A paradox:

- Goodwillie calculus considers only finitary functors.
- $TC$ isn't finitary.
- Yet in some sense $\partial(TC) = \partial(K) = THH$ is the crux of the Dundas-Goodwillie-McCarthy theorem.

(Here, a finitary functor is one preserving filtered colimits[1]. $\partial$ denotes the first Goodwillie derivative. $TC,K,THH$ are respectively topological cyclic homology, algebraic $K$-theory, and topological Hochschild homology, regarded as functors from $E_1$-ring spectra to spectra.)

Obviously I don't fully understand that last point, which is just a rough idea I think I've read somewhere, and that's what I want to ask about.

**Questions:**

What does it mean to say that the first Goodwillie derivative of $TC$ is $THH$?

Is there a general formalism for Goodwillie calculus of non-finitary (but, say, accessible) functors? If so, how much of the usual theory goes through?

If the answer to (2) is "yes", does it specialize in the case of $TC$ to recover the answer to (1)?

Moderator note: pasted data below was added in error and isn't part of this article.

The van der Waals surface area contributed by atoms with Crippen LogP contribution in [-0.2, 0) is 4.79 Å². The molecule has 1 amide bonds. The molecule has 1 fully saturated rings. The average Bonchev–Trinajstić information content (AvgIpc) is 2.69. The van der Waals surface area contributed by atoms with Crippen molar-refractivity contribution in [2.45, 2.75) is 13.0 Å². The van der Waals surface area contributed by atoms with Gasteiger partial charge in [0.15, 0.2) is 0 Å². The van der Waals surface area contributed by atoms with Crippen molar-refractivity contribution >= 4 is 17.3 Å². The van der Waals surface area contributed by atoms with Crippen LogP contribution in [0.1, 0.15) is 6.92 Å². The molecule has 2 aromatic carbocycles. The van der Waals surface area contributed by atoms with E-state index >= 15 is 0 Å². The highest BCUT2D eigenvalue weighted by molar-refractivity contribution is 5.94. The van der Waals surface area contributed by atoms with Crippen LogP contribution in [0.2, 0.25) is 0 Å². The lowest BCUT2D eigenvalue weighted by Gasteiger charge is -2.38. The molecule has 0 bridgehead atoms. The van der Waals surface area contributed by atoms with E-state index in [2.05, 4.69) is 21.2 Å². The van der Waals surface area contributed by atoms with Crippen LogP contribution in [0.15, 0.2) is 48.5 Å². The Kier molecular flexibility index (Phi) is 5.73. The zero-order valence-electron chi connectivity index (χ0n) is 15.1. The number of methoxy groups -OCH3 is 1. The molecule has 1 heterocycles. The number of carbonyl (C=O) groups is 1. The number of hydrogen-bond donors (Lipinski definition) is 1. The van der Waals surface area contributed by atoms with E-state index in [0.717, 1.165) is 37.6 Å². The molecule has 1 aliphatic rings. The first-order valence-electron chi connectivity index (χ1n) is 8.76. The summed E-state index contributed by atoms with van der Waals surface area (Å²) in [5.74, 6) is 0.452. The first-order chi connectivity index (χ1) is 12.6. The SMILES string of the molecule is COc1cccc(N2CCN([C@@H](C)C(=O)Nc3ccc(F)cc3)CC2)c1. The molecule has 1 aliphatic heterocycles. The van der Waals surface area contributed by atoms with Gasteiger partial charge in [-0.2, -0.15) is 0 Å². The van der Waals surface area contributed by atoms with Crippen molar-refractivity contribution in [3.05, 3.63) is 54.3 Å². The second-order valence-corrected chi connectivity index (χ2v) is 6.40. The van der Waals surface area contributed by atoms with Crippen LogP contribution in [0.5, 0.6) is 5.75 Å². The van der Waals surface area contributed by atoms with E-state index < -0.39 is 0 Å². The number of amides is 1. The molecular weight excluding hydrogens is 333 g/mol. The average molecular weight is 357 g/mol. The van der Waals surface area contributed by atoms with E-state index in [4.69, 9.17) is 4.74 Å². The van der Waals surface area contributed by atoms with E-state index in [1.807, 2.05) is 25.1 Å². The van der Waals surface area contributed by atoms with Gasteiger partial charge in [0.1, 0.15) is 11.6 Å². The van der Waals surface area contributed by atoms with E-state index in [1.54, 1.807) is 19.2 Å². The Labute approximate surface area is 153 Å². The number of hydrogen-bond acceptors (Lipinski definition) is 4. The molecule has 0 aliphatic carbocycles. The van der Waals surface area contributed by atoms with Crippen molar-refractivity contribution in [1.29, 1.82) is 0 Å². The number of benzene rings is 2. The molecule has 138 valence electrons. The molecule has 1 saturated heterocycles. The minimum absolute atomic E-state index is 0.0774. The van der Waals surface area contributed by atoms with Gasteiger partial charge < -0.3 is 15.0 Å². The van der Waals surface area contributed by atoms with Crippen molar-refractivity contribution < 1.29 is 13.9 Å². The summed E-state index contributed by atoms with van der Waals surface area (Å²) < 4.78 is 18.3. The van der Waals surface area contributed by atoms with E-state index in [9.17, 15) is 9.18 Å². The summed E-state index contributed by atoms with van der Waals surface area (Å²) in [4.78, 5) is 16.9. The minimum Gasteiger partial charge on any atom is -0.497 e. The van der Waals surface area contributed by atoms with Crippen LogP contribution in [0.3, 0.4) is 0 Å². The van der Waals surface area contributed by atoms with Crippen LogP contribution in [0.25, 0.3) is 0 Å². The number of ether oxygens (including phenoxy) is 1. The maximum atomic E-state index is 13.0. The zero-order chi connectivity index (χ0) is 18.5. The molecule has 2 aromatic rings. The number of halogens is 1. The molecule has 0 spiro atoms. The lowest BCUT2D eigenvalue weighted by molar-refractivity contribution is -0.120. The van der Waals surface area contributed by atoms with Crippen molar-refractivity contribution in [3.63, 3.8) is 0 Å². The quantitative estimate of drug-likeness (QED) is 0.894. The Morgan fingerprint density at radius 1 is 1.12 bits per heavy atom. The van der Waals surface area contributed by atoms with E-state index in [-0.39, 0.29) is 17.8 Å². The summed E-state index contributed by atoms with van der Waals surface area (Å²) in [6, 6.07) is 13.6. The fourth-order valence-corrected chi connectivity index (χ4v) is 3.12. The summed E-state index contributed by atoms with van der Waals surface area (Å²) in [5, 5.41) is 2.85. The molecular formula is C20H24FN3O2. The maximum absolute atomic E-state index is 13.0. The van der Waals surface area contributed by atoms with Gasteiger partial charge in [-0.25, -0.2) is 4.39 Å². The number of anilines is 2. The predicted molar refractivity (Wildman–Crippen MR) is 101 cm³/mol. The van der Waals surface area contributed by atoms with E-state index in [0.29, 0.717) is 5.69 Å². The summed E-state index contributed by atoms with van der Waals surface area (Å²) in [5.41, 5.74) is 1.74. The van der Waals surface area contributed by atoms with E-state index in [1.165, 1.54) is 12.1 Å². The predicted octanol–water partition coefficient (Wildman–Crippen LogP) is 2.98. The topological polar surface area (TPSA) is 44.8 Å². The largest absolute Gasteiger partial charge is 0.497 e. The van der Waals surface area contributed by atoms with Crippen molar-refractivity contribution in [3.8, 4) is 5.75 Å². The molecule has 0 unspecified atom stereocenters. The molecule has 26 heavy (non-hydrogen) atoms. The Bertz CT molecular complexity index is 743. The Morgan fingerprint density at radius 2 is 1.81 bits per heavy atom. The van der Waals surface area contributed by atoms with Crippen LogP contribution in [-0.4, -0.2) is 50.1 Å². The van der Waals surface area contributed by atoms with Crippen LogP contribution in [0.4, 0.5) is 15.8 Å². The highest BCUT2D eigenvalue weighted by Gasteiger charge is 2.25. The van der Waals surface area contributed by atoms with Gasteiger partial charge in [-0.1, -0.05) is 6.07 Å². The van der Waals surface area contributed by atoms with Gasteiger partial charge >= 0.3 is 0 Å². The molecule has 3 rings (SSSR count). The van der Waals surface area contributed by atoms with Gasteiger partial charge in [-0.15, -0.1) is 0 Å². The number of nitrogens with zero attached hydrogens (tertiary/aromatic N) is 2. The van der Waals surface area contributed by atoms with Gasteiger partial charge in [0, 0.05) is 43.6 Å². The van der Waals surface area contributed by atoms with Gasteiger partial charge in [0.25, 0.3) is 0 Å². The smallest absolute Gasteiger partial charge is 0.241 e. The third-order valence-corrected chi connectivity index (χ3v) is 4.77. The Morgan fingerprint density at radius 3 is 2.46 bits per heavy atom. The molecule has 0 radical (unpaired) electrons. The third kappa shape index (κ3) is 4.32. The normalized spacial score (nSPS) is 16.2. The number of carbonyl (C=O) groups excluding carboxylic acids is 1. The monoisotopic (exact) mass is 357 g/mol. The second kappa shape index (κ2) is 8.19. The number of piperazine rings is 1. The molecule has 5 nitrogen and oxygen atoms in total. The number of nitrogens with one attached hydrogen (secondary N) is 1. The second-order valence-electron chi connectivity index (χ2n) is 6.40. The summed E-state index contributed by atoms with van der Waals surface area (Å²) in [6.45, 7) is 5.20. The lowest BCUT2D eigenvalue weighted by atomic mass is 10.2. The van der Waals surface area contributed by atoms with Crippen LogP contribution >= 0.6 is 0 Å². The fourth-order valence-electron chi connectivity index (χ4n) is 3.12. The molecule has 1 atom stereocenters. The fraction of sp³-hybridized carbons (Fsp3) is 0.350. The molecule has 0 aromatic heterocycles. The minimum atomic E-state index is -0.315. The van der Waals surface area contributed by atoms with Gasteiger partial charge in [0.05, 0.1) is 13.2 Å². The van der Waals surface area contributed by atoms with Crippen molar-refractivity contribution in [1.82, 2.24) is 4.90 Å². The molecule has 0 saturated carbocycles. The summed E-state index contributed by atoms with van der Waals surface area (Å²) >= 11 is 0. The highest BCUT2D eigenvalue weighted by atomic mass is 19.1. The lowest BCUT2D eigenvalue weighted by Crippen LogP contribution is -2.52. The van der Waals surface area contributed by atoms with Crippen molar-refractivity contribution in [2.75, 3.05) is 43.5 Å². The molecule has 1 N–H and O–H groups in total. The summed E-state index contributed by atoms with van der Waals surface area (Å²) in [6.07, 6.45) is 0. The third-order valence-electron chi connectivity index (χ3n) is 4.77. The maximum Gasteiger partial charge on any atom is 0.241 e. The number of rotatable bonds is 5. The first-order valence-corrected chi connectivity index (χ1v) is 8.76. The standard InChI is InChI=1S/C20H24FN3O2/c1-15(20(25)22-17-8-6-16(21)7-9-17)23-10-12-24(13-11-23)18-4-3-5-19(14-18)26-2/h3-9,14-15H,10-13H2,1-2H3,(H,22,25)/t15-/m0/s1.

[1] At any rate, in Goodwillie calculus one always requires one's functor to commute with sequential colimits. Any functor that commutes with sequential colimits and $\aleph_1$-filtered colimits commutes with all filtered colimits. $TC$ is defined from $THH$ (which commutes with filtered colimits) via a countable limit and therefore $TC$ commutes with $\aleph_1$-filtered colimits. I conclude that if $TC$ doesn't commute with filtered colimits, then it already doesn't commute with sequential colimits, and so standard Goodwillie calculus doesn't apply to it.